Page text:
Warning Against Flouroquinolone Antibiotics. The warning label on fluoroquinolone antibiotics, which includes the brand names Levaquin, Cipro, and Avelox, has been revised. The U.S. Food and Drug Administration (FDA) points out that the risks outweigh the benefits in patients with acute sinusitis, acute bronchitis, and uncomplicated urinary tract infections (UTIs) who can be treated with other medications.
According to the safety alert, patients with these conditions should only be treated with fluoroquinolones if no alternative treatments are available.
The notification warns that, “fluoroquinolones when used systemically (i.e. tablets, capsules, and injectable) are associated with disabling and potentially permanent serious side effects that can occur together. These side effects can involve the tendons, muscles, joints, nerves, and central nervous system.”
The FDA updated the label based on the findings of an internal safety review. The FDA previously updated the warning label on fluoroquinolones in 2013 to warn about the risk of peripheral neuropathy.
Side effects associated with fluoroquinolones may include tendon
Side effects associated with fluoroquinolones may include tendon, joint and muscle pain, a “pins and needs” tingling or pricking sensation, confusion and hallucinations. If patients taking the drugs experience these symptoms, the FDA advises them to contact their health care professionals.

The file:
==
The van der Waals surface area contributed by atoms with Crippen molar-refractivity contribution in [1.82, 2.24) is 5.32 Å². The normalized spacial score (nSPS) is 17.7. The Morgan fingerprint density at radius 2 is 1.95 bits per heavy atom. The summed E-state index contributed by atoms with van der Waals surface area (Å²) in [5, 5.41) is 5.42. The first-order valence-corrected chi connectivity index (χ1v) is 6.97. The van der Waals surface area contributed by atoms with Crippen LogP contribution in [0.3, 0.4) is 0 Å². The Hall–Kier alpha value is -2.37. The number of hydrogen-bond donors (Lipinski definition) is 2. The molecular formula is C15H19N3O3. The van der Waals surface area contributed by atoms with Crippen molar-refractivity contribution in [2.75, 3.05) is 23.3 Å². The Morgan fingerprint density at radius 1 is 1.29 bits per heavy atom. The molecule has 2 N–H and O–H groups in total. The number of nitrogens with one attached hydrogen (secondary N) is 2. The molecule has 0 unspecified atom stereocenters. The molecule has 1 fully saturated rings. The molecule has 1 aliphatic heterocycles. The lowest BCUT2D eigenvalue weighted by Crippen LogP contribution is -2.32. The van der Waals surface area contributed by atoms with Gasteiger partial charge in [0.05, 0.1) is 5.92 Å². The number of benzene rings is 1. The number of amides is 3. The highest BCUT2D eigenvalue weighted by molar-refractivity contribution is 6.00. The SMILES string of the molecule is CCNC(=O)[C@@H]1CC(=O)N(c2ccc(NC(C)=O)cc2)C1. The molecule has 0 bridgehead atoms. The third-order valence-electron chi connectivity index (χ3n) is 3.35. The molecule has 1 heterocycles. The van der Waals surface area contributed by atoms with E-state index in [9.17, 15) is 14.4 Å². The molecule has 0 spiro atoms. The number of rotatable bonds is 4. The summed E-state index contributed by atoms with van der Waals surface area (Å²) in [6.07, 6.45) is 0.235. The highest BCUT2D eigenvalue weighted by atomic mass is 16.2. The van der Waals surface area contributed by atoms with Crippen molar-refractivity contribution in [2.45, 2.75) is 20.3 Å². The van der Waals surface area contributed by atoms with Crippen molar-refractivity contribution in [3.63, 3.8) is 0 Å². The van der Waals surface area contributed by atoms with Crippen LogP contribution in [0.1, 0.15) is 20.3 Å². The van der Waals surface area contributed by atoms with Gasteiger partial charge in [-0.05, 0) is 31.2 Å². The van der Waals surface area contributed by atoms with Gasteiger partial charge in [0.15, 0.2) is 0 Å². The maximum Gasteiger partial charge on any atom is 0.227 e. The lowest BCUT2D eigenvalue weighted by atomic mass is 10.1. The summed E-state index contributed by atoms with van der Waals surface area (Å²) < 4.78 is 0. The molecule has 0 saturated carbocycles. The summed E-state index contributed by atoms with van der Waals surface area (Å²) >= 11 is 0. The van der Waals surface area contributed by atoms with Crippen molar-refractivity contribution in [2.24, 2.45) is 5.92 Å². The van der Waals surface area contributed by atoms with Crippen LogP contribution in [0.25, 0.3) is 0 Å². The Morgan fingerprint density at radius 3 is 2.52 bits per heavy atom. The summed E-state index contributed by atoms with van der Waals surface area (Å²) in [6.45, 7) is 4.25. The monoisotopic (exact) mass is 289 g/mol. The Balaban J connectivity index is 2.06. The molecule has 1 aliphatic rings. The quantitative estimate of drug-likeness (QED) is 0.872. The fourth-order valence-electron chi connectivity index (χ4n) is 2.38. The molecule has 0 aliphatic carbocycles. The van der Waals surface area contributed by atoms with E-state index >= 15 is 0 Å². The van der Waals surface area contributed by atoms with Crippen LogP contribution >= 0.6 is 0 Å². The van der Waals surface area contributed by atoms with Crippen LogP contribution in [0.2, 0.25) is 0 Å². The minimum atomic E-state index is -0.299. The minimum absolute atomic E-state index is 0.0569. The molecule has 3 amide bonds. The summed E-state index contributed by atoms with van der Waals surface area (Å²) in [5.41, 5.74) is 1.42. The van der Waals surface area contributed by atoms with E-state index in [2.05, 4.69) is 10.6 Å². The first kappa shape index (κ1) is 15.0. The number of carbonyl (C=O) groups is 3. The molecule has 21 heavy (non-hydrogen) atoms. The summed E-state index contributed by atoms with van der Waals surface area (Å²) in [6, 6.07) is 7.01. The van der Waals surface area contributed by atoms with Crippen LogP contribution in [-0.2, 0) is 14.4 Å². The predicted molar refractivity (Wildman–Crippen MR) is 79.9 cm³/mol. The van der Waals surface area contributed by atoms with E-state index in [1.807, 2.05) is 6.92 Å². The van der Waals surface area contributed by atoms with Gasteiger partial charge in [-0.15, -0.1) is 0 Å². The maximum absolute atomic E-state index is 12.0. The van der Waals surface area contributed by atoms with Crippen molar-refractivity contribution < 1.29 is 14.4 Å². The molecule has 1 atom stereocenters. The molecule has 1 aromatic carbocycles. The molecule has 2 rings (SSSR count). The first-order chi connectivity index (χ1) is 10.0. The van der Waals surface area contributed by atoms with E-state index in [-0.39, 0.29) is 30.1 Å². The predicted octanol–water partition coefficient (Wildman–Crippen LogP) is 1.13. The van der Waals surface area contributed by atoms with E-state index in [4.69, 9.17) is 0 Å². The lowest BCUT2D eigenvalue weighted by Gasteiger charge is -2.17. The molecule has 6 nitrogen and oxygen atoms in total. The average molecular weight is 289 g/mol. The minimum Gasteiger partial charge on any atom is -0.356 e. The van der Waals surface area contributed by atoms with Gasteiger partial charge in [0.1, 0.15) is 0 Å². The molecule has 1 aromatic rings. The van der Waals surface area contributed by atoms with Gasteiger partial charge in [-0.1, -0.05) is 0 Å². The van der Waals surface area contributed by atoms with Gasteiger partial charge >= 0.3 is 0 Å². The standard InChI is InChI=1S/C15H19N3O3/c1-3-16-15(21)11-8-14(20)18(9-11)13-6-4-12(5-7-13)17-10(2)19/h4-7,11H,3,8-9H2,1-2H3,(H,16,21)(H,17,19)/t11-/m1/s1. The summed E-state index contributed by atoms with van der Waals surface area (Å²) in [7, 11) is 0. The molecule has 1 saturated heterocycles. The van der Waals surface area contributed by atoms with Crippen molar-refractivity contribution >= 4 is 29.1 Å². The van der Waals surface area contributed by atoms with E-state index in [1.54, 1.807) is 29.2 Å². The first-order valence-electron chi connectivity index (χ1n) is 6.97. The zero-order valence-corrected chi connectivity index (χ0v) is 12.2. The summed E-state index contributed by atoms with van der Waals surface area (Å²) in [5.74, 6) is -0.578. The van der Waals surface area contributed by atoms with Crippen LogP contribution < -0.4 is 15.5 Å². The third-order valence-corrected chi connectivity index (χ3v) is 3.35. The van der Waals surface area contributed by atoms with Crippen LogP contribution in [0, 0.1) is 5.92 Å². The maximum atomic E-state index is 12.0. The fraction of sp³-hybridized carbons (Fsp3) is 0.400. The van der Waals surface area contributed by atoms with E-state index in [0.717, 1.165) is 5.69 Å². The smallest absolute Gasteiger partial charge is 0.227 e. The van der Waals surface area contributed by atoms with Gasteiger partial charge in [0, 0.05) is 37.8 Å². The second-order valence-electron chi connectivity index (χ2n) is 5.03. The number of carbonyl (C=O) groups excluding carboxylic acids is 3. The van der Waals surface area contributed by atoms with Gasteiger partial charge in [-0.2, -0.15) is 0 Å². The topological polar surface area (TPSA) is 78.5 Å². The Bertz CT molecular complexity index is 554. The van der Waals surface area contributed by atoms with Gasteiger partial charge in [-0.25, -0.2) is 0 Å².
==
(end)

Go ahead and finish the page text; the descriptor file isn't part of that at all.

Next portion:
Levaquin is a fluoroquinolone approved in 1996. It was named in over 3,400 lawsuits by 2010. In a 2012 interview with The New York Times, pharmacological epidemiologist Dr. Mahyar Etminan found “that the risk of suffering potentially blinding retinal detachment was nearly fivefold higher among current users of fluoroquinolones . . . and [there was] a significantly increased risk of acute kidney failure.”
Levaquin was also the subject of a lawsuit filed against former FDA Commissioner Margaret Hamburg, alleging she conspired to ensure Levaquin was approved for personal financial gain. The lawsuit contends that she helped approve the drug because she and her husband had large stakes in J&J, which manufactured Levaquin. Allegedly, Levaquin has been linked to 5,000 deaths.
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